The movement of air masses in the region is primarily dominated by the trade winds so that moisture transport from the Caribbean Sea is favored by the low level wind flow and defined by the Caribbean Low Level Jet (CLLJ, Durán-Quesada et al., 2010). The ITCZ also plays a role in the regional moisture transport as its position either disrupts or enables the moisture supply from the oceanic moisture sources (Durán-Quesada et al., 2017). During the dry season, the ITCZ is at its southernmost position and the low-level flow is mostly zonal from the Caribbean toward southern Central America so that air masses travel directly to the country (Figure 3A). As the air masses enter the lowlands in the Caribbean domain, the moist air is lifted by the central mountain range; consequently, water vapor experiences a strong adiabatic expansion. This moisture transport pattern is associated with enriched rainfall events, whereby recycled moisture mixes with the air masses traveling along the Caribbean plains. In contrast, during the wet season, the rainfall regime is controlled by the activity of the ITCZ. As the ITCZ moves northward, the zonal component of the CLLJ is weakened and the Choco jet develops (i.e., a low-level westerly jet; Poveda and Mesa, 2000), cross-equatorial winds from the southern hemisphere recurve to transport Pacific parental moisture to Costa Rica (Figure 3A) as shown by Durán-Quesada et al. (2017) and Morales et al. (2020). As a result, rainfall along the Pacific coast of Central America increases aided by the moisture transport enhancement, the intensification of convective development over the eastern tropical Pacific (Rapp et al., 2014), and the propagation of easterly waves that interact with the ITCZ (Raymond, 2017). Overall, the main moisture source is the southern Caribbean Sea (>90%; Figure 3B) (i.e., Lesser Antilles region). Along moisture transport paths over the isthmus, transpiration (Tr) and re-evaporation (RE) fluxes may reduce the land effect. In an attempt to model this process, a modified water balance approach can be expressed as follows (Leibundgut et al., 2011):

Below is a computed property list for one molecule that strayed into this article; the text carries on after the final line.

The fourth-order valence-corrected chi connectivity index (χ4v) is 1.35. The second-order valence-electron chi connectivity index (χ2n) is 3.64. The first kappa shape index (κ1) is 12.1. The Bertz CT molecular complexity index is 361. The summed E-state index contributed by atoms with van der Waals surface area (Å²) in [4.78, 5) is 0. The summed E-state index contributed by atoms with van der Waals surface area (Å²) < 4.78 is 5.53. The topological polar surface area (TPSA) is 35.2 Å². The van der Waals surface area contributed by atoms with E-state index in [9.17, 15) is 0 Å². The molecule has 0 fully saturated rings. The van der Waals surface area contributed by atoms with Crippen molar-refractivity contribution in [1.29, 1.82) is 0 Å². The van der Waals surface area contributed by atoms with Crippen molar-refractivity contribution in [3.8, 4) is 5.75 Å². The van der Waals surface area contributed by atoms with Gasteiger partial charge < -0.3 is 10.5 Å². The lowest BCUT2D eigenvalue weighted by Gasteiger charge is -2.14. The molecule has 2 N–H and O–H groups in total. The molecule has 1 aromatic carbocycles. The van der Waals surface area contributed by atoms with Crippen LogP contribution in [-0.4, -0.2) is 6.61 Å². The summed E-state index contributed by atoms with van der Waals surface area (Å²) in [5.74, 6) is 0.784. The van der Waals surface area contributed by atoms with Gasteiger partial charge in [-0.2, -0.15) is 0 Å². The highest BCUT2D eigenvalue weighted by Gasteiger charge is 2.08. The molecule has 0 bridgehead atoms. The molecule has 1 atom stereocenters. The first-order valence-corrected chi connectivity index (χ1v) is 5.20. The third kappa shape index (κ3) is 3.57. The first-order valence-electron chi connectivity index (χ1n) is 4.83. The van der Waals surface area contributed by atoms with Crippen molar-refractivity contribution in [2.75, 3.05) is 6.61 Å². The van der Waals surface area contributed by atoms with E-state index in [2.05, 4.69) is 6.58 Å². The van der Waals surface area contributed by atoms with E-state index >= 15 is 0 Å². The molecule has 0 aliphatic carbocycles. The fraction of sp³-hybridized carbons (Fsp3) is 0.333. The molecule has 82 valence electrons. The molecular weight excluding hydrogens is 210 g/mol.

where R and Ro are isotopes ratios; f is the residual water fraction; α is a cloud-base temperature dependent fractionation factor; and Qa, P, and E correspond to moisture flux from the ocean, rainfall, and evaporation as a function of the trajectory length (τ). However, this model may not apply as the complexity increases (in space and time scales) when adding i) mixing of different vapor sources, ii) input of recycled moisture from Tr (across dense vegetation patches), iii) relative contributions between stratiform and deep convective activity, iv) below cloud base evaporation, v) major tropical storm disturbances, and iv) local rural and urban ET fluxes. Tr flux is of particular interest, since it accounts between 60–90% of global terrestrial ET (Jasechko et al., 2013; Wei et al., 2017), with the Leaf Area Index (LAI) and the growing vegetation stage collectively explaining 43% of the Tr/ET variance (Wang et al., 2014) so that for tropical regions with dense vegetation, like most of Costa Rica, the Tr/ET ratio is highly relevant and may require in situ water vapor measurements above and under the canopy cover. In Costa Rica, a recent isotope ecohydrological study in a pristine tropical rainforest, using the spatially distributed tracer-aided rainfall-runoff model for the Tropics (STARRtropics; Dehaspe et al., 2018), resulted in a water partioning of 65% of actual ET being driven by vegetation with greater transpiration rates over the dry season (Correa et al., 2019). Overall, this system was dominated by young water, ranging from 1-hr-transpiration to 3.3 years-old groundwater (Correa et al., 2019).
Temporal and Spatial Isotopic Variability
Water source domains were divided in three groups: Caribbean, Pacific, and Maritime (using Cocos Island data as a valid maritime example; see Corrales‐Salazar et al., 2016). Out of 27 monitoring stations (2013–2019), one corresponds to a maritime setting in the eastern tropical Pacific ocean, nine sites were located within the Caribbean slope, four sites received significant inputs from both rainfall regimes (i.e., located near topographic depressions), and 13 stations were installed across the Pacific slope. This spatial distribution (Figure 2) ensures that representative rainfall modes were captured in the isotopic compositions presented as part of this work. Figure 4 shows a dual δ18O-δ2H diagram of the main domains. Note that these domains are a common denominator across the Mesoamerican region and the northern portion of South America, and thus our information is pertinent and relevant for a large tropical region, sharing similar rainfall characteristics and facing the same challenges. Similarly, other regions in tropical Africa and southeast Asia are exposed to analogous topographic and ITCZ/ENSO dynamics.